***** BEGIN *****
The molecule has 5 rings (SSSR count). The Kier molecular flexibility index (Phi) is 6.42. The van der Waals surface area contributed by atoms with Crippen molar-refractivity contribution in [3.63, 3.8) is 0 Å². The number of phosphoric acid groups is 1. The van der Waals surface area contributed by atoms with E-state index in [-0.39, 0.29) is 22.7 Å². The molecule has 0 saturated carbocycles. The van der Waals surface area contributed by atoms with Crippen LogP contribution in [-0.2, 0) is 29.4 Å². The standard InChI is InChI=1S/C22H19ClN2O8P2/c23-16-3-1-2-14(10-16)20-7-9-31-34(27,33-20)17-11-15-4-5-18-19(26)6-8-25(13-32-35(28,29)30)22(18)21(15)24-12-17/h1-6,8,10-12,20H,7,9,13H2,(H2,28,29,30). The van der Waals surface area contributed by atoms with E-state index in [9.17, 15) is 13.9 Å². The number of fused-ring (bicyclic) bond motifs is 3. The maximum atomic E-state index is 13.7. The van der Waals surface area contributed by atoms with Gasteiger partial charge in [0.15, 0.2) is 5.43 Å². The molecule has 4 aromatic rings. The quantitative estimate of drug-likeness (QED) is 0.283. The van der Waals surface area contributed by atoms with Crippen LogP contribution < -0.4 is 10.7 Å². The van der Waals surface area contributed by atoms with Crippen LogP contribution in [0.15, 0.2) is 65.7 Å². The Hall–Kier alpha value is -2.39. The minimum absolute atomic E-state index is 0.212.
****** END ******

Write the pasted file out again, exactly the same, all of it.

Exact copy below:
The molecule has 5 rings (SSSR count). The Kier molecular flexibility index (Phi) is 6.42. The van der Waals surface area contributed by atoms with Crippen molar-refractivity contribution in [3.63, 3.8) is 0 Å². The number of phosphoric acid groups is 1. The van der Waals surface area contributed by atoms with E-state index in [-0.39, 0.29) is 22.7 Å². The molecule has 0 saturated carbocycles. The van der Waals surface area contributed by atoms with Crippen LogP contribution in [-0.2, 0) is 29.4 Å². The standard InChI is InChI=1S/C22H19ClN2O8P2/c23-16-3-1-2-14(10-16)20-7-9-31-34(27,33-20)17-11-15-4-5-18-19(26)6-8-25(13-32-35(28,29)30)22(18)21(15)24-12-17/h1-6,8,10-12,20H,7,9,13H2,(H2,28,29,30). The van der Waals surface area contributed by atoms with E-state index in [9.17, 15) is 13.9 Å². The number of fused-ring (bicyclic) bond motifs is 3. The maximum atomic E-state index is 13.7. The van der Waals surface area contributed by atoms with Gasteiger partial charge in [0.15, 0.2) is 5.43 Å². The molecule has 4 aromatic rings. The quantitative estimate of drug-likeness (QED) is 0.283. The van der Waals surface area contributed by atoms with Crippen LogP contribution < -0.4 is 10.7 Å². The van der Waals surface area contributed by atoms with Crippen LogP contribution in [0.15, 0.2) is 65.7 Å². The Hall–Kier alpha value is -2.39. The minimum absolute atomic E-state index is 0.212.